The Pulse

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The Pulse is written by Lynn Arditi.

Full archive of The Pulse can be found here.

Kristin Gourlay / RIPR

Hospitals in Rhode Island must now follow new guidelines before discharging a patient who has overdosed on opioids. 

Your Weekly Briefing: Health In Rhode Island, Mar. 7

Mar 7, 2017
Wikimedia Commons

What’s happening in health care in Rhode Island, March 7:

Your Weekly Briefing: Health In Rhode Island, Feb. 28

Feb 28, 2017
RIPR File Photo

What’s happening in health care in Rhode Island, Feb. 28

UHIP: The House Oversight Committee continues hearings on UHIP Thursday, March 2 at the State House. On the agenda: delayed payments to long-term care providers. The state’s new public benefits system has been riddled with problems. Lawmakers say they want to keep an eye on progress fixing the troubled system and get to the bottom of what went wrong. The House Oversight Committee is chaired by Rep. Patricia Serpa (D-Warwick).

Kristin Gourlay / RIPR

What’s broken about Rhode Island’s mental health system and what would it take to fix the problems? 

The Pulse: Sherman On The Future Of HealthSource RI

Feb 16, 2017
Kristin Gourlay / RIPR

Online health insurance marketplaces like Rhode Island’s HealthSource RI are a key feature of the Affordable Care Act. Nearly 30,000 Rhode Islanders buy health insurance plans through the exchange, and most receive some kind of federal subsidy to help pay for those plans. But Obamacare is under fire, and there’s a lot of uncertainty about these marketplaces. 


Ian Donnis/File Photo / RIPR

State representative Aaron Regunburg has been chairing a House committee on the use of solitary confinement in Rhode Island’s prisons. Solitary has been shown to damage mental health, and a high percentage of attempted suicides in prisons take place in solitary confinement. The question on the table: is this tool worth the cost to an inmate’s mental and physical health? 

Kristin Gourlay / RIPR

If the Affordable Care Act is repealed without a replacement, hospitals in Rhode Island could take a hit. 

Kristin Gourlay / RIPR

People with Down Syndrome are living longer than they ever have before. But with that good news comes a troubling statistic. 

Your Weekly Briefing, Health In Rhode Island, Jan. 24

Jan 24, 2017
RIPR file photo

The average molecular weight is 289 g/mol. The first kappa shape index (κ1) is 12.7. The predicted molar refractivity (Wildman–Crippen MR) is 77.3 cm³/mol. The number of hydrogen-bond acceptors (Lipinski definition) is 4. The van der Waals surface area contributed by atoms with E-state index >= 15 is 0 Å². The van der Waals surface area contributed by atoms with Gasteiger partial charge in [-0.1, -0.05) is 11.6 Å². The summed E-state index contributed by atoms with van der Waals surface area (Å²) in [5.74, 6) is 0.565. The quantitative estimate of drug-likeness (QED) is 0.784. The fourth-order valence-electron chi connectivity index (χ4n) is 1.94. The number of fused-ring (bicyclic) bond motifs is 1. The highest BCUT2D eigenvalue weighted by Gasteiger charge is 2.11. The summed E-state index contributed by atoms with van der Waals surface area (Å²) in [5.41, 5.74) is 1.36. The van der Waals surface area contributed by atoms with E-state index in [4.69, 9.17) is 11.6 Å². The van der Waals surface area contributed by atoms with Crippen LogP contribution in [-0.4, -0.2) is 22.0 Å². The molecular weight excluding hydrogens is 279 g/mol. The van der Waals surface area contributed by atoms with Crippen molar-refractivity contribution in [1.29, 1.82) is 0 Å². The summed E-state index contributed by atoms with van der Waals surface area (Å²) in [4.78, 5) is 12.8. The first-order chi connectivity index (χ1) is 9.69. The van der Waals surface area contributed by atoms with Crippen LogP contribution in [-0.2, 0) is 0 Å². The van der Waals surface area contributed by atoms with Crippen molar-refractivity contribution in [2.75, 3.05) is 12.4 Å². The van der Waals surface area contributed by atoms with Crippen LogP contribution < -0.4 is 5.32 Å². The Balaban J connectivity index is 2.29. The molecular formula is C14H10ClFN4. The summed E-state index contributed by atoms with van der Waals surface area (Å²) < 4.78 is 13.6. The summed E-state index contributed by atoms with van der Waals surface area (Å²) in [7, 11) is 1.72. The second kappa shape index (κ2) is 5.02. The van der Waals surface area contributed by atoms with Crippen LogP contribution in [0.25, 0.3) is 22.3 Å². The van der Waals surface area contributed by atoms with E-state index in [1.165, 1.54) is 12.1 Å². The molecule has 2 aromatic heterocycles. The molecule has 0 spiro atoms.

What’s happening in health in Rhode Island, Jan. 24

SLATER: Eleanor Slater Hospital has a new CEO: Cynthia Huether brings 25 years of behavioral health care experience to the job. Gov. Gina Raimondo has called for a turnaround of the hospital, where an independent report found people in the top leadership positions lacked the proper training and experience.

Kristin Gourlay / RIPR

Health and Human Services make up a little more than 40 percent of Governor Gina Raimondo’s proposed 2018 budget. There are no huge surprises in this year’s recommendations, but much uncertainty over the fate of federal health care funding.

Your Weekly Briefing: Health In Rhode Island, Jan. 17

Jan 17, 2017
Kristin Gourlay / RIPR

What’s happening in health care in Rhode Island, Jan. 17th:

Megan Hall / RIPR

As Republicans prepare to repeal the Affordable Care Act without a clear replacement, many Rhode Islanders are concerned about their future. Freelancers, artists, and adjunct professors are in a particularly precarious position, because they don’t have access to employer-sponsored health insurance. 

SHERYL RICH-KERN

For college students, the academic year is well underway. Students have spent the first semester making new friends and adjusting to classes and dorm life.

But unlike previous generations, these young adults are more likely to report anxiety and depression.

And that has campus mental health centers struggling to keep up with demand.

At Keene State College in New Hampshire, English major Aidan Bolduc sits near a window in the atrium, as other students banter over summer escapades and coursework.

Virginia Institute of Marine Science / Creative Commons License via Flickr

 

There’s some good news for sushi lovers. A new report finds that over an 8-year period, mercury levels in Gulf of Maine tuna declined 2 percent a year — a decline that parallels reductions in mercury pollution from Midwest coal-fired power plants.

Two years ago, Dr. Nicholas Fisher, a professor of marine sciences at Stony Brook University in New York, had a bit of luck — he found out that a colleague had established a collection of 1,300 western Atlantic bluefin taken from the Gulf of Maine between 2004 and 2012.

Kristin Gourlay / RIPR

Beginning in February, low-income seniors and disabled Rhode Islanders will pay 50 cents to ride Rhode Island Public Transit buses.

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